Two rural organisations have teamed up to educate children how to act safely and responsibly in the countryside with the launch of a new resource pack.
Designed by the Country Land & Business Association (CLA) and LEAF Education, the teaching materials are aimed at teachers and youth group leaders to communicate crucial messages to Key Stage 2 pupils about the Countryside Code.
The code’s messages of respecting everyone, protecting the environment and enjoying the outdoors are highlighted in these packs through a list of fun-filled activities including a soil investigator’s exercise, sky lantern role play activity and waymarker memory game.
It is hoped these packs will help children and young adults understand that safe and responsible behaviour in the countryside is fundamental to enjoyment of it.
These resource packs offer will enable teachers and group leaders to put fun and engaging lessons plans together on the Countryside Code so children can put what they learn into practice
Victoria Vyvyan, Vice President of the CLA which represents 28,000 farmers, land managers and rural businesses across England and Wales, said:
“The British countryside is famed the world over for its beauty. It's no wonder millions of people every year visit rural communities for holidays and day trips.
“But the countryside is a working environment, where farmers and land managers work tirelessly to produce world-class food with high environmental and animal welfare standards – and it’s important young people, in particular, learn to enjoy their time in rural areas safely and responsibly.
“These resource packs will enable teachers and group leaders to put fun and engaging lessons plans together on the Countryside Code so children can put what they learn into practice.”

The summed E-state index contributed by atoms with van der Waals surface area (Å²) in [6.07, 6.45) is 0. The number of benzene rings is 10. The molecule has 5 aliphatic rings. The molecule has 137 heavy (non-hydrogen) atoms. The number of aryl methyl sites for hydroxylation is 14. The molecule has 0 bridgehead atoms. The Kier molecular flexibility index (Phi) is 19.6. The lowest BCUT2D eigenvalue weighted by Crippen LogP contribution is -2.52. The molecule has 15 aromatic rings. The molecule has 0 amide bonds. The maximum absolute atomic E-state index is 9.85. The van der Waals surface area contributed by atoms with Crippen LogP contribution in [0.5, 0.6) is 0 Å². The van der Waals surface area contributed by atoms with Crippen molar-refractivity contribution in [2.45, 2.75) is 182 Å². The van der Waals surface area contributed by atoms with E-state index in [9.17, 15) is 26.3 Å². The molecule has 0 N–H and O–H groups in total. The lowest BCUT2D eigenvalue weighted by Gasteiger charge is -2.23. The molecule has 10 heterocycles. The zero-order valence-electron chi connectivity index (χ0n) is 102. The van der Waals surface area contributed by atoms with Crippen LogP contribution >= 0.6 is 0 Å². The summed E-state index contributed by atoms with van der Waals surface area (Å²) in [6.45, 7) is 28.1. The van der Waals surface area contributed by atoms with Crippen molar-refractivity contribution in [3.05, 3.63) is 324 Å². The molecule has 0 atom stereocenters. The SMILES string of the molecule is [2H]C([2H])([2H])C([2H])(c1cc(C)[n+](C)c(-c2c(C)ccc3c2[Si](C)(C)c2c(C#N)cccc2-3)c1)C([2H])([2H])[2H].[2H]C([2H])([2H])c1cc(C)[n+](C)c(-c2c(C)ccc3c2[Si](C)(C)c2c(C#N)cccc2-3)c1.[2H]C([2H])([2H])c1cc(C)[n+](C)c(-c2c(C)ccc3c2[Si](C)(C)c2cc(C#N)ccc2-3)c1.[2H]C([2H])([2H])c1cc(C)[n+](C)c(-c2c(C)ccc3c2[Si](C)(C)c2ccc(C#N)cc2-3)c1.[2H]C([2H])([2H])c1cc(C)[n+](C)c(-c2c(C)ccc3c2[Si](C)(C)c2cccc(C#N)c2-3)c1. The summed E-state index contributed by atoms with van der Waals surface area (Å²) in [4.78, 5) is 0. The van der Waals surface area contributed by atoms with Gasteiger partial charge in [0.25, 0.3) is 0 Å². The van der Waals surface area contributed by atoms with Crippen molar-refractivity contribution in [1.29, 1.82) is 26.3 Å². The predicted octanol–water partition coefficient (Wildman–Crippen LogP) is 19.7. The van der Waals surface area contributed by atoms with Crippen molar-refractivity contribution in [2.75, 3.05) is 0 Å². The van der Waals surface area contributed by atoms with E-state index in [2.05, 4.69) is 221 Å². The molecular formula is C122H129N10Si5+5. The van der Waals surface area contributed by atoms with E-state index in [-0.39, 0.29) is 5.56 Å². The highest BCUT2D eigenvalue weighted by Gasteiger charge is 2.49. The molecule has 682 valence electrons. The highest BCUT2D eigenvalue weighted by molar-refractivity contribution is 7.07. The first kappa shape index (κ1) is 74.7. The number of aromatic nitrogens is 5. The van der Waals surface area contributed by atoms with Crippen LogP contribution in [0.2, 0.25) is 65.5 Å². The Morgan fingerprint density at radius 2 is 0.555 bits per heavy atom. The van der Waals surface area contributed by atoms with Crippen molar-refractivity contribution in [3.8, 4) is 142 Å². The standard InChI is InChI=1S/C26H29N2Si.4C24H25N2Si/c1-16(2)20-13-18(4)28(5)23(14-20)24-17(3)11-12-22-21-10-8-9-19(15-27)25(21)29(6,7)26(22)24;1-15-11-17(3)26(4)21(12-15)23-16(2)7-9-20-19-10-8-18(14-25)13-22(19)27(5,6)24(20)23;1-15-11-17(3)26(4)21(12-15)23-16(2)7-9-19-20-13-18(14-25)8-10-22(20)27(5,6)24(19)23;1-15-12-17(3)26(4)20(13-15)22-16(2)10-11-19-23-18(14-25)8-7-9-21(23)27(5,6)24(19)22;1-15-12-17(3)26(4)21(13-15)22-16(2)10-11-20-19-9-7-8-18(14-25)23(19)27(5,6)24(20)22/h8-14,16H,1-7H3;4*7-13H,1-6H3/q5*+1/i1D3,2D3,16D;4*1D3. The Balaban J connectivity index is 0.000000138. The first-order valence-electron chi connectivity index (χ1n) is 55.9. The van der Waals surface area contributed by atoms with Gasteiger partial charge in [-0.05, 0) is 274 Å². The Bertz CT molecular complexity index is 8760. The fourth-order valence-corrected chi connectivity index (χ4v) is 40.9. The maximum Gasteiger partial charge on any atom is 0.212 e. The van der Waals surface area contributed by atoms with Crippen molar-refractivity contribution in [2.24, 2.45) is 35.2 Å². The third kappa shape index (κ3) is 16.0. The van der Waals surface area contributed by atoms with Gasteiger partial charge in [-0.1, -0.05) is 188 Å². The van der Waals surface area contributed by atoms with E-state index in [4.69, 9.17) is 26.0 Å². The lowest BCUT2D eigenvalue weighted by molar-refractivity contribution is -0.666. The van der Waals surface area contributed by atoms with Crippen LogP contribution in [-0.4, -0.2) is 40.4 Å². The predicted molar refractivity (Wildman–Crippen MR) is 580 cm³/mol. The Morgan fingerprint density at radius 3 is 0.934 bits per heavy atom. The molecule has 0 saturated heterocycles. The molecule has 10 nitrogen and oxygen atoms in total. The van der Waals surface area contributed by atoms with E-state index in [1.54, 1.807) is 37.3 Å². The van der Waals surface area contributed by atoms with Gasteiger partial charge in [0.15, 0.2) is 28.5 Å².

Carl Edwards, Director of Leaf Education, said:
“LEAF Education is delighted to have been able to work with the CLA on the production of these resources. Together we believe it is incredibly important that young people learn from an early age about the important messages in the Countryside Code. The earlier young people experience the joy of the countryside, the greater their chance of developing a life-long enjoyment and respect of the environment around them.
“Supporting teachers through these curriculum linked resources will not only help them in delivering an understanding of how the countryside works, but also help their pupils translate the importance of how to respect, protect and enjoy first their local environment and then the wider countryside.”
The code, which was first introduced in 1951, was recently refreshed following a rise in the number of visitors to the countryside during the pandemic.
The CLA continues to lobby the Education Secretary Gavin Williamson to include the code as part of the school curriculum.